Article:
Illustrated at numeral 72 is an exhaust pressure control valve which is driven by means of a step motor 73 so as to control the exhaust pressure. Illustrated at numeral 75 is a valve for controlling the exhaust gas recirculation (EGR) amount in an exhaust gas recirculation system, the valve 75 being driven by means of a step motor 76. The exhaust gas to be recirculated flows from the exhaust pipe 5 through a passage 74 to a downstream portion of the throttle valve 7. Numeral 77 is a variable valve timing device (VVT) for controlling the valve timings and lift amounts of intake and exhuast valves, which is disclosed in the Japanese Patent Provisional Publication No. 64-3214.

The electronic control unit (ECU) 50 is responsive to signals from the above-described sensors, an acceleration pedal operating amount sensor 41a for outputting a signal A corresponding to the operating amount of an acceleration pedal 41, an accel-full-close state sensor 41b for detecting the fully-closed state of the accel resulting from the release of the acceleration pedal 41, a brake sensor 43a which enters into the ON state in response to depression of a brake pedal, and a clutch sensor 42a which enters into the ON state in response to depression of a clutch depal 42. On the basis of the input of these signals, the ECU 50 outputs signals for operations of the step motor 9 for the throttle valve, the injection valve 15, the ignitor 21 and the other devices (61, 67, 73, 76, 77).

Further, the above-mentioned ECU 50 is equipped with a CPU 50a for execution of various calculations, a RAM 50b for temporarily storing data to be necessary for the calculations in the CPU 50a, and a RAM 50c for storing data to be similarly necessary for the calculations in the CPU 50a and to be sequentially updated in the engine operation and further to be necessary to be kept even after the turning-off of a key switch 51 of the motor vehicle. Also included in the ECU 50 are a ROM 50d for in advance storing constants and others to be used in the calculations of the CPU 50a, an input port 50e and an input counter 50f for inputting the signals from the above-mentioned sensors, a timer 50g for measuring the time, and an interrupt control section 50f for interrupting the CPU 50a in accordance with the data contents of the input counter 50f and the timer 50g. Further included therein are output circuits 50i, 50j, 50 k, 50o, 50p, 50r, 50s 50t for outputting signals to drive the step motor 9, injection valve 15, ignitor 21 and other control devices (61, 67, 73, 76, 77), a bus line 50l for the data transmission between the CPU 50a and the respective elements associated with the CPU 50a, a power source circuit 50m coupled through the key switch 51 to a battery 53 so as to supply a power to the respective elements except the RAM 50c, and another power source circuit 50n directly coupled to the battery 53 so as to supply a power to the RAM 50c.

Illustrated at numeral 81 is an auto-cruising switch which is turned on by the vehicle driver when executing the auto-cruising control, and illustrated at numeral 82 is a sports mode switch to be turned on by the vehicle drive when particularly selecting a sporty running having a sharp rise at the time of acceleration. In response to this sports mode switch 82 entering into the ON state, the rising characteristic of the throttle valve 7 at the time acceleration, which will be described hereinafter, is changeable.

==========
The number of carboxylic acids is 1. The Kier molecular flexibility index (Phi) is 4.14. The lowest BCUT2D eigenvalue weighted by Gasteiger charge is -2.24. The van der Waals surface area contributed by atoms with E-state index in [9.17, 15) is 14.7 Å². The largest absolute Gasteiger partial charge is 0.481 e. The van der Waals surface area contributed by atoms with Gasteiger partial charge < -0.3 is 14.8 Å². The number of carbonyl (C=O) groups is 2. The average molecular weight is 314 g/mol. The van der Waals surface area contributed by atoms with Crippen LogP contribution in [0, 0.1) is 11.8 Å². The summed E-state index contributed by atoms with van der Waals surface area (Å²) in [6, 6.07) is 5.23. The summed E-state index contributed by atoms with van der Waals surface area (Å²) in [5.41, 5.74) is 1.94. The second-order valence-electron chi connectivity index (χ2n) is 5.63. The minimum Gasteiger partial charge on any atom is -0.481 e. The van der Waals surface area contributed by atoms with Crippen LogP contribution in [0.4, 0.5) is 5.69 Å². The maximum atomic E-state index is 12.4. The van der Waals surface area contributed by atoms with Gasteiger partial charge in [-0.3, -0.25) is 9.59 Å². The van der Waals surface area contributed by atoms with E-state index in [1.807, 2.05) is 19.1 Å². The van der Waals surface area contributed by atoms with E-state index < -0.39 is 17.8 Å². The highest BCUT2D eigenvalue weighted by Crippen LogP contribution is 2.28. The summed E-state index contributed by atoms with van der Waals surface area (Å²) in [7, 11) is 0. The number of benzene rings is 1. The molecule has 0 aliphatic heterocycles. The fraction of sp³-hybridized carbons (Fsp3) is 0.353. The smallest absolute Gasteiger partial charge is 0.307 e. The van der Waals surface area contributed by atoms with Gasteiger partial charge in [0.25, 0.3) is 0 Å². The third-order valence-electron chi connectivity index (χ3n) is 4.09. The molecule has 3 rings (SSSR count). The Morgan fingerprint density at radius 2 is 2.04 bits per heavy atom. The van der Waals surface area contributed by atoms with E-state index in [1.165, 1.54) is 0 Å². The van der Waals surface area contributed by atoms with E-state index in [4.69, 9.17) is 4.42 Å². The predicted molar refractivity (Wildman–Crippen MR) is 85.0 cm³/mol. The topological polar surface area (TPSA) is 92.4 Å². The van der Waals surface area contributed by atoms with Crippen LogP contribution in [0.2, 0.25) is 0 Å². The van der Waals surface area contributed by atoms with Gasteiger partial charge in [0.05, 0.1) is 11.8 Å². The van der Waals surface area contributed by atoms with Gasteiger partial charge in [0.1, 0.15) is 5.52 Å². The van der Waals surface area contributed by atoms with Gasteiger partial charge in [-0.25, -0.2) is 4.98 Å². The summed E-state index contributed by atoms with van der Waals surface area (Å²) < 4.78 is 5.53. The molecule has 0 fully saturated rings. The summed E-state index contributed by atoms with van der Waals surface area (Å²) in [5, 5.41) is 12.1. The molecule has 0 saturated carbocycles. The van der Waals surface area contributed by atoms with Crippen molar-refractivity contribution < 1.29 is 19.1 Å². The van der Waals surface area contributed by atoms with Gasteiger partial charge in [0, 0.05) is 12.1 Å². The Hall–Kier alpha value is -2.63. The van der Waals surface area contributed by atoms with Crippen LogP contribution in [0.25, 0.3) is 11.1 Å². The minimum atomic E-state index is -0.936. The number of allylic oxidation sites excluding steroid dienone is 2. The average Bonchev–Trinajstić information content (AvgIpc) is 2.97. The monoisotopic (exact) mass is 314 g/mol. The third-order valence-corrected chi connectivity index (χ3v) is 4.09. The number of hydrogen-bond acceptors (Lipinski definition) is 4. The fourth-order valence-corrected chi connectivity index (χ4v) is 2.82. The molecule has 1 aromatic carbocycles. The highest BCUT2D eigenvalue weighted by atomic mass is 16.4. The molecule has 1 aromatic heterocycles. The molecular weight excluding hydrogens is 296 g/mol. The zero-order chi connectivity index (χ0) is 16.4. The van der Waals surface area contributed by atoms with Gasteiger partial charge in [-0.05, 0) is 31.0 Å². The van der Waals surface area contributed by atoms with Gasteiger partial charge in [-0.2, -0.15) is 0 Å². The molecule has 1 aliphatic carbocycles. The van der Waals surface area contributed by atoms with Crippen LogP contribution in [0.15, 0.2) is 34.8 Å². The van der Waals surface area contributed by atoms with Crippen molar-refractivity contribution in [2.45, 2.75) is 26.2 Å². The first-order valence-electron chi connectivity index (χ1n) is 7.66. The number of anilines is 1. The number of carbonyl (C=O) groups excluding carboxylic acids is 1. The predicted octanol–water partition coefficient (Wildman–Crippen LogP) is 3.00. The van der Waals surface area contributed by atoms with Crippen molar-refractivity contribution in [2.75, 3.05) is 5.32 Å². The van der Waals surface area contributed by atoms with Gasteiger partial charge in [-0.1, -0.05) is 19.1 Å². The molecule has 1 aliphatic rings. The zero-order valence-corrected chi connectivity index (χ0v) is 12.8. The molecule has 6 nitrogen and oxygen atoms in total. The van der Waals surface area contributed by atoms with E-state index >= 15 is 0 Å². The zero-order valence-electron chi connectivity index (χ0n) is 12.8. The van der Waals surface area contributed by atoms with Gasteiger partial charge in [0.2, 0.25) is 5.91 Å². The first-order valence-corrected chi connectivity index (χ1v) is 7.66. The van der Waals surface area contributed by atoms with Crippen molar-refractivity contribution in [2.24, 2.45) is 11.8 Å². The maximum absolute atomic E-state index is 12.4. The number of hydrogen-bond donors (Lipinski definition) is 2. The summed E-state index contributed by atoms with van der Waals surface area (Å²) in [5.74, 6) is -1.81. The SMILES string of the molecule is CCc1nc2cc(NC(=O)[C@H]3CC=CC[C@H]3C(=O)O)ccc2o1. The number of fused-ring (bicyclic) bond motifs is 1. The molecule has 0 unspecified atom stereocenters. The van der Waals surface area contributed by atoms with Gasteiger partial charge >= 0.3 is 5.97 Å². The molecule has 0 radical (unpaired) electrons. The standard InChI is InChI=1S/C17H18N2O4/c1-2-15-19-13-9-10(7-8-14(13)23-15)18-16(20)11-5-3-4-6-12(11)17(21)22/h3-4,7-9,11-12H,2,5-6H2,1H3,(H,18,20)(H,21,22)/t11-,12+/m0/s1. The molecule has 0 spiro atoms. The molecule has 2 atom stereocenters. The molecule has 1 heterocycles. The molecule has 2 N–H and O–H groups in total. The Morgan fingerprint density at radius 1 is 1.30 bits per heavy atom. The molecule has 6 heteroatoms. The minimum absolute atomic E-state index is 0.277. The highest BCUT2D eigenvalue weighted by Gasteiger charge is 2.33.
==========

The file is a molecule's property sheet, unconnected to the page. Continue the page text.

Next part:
Vehicle Resonance Reducing Control

A description will be made hereinbelow in terms of the vehicle resonance reducing control which is common to the respective embodiments of this invention. FIG. 2 is a basic flow chart for the vehicle resonance reducing control to be executed by the ECU 50, which starts with a step 1010 to read vehicle-operating variables such as an accel-operating amount Ap due to the vehicle driver, an engine speed Ne and a vehicle speed. A step 1020 follows to estimate a necessary torque of the engine on the basis of the accel-operating amount Ap and the engine speed Ne so as to obtain an estimated torque which becomes the base of parameters for driving the throttle valve. A subsequent step 1030 is executed in order to check whether a condition is satisfied, the condition being for calculating a target torque by correcting the estimated torque obtained in the step 1020 in order to preventing hunting of the motor vehicle in the forwarding and backwarding directions when the vehicle driver performs the acceleration or deceleration operation and, if the answer of the step 1030 is affirmative, the correction of the estimated torque being effected in the next step 1040 in accordance with a flow chart of FIG. 11 which will be described hereinafter. Thereafter, the operational flow advances from the step 1040 to a step 1050 so as to calculate a target throttle opening degree on the basis of the target torque obtained n the step 040 by the correction of the estimated torque. A step 1060 is then executed to supply a drive signal to a step motor for the throttle valve so as to achieve the target throttle opening degree obtained in the step 1050. A step 1070 is provided in order to directly calculate the target throttle opening degree on the basis of the estimated torque TT obtained in the step 1020 when the answer of the step 1030 is negative.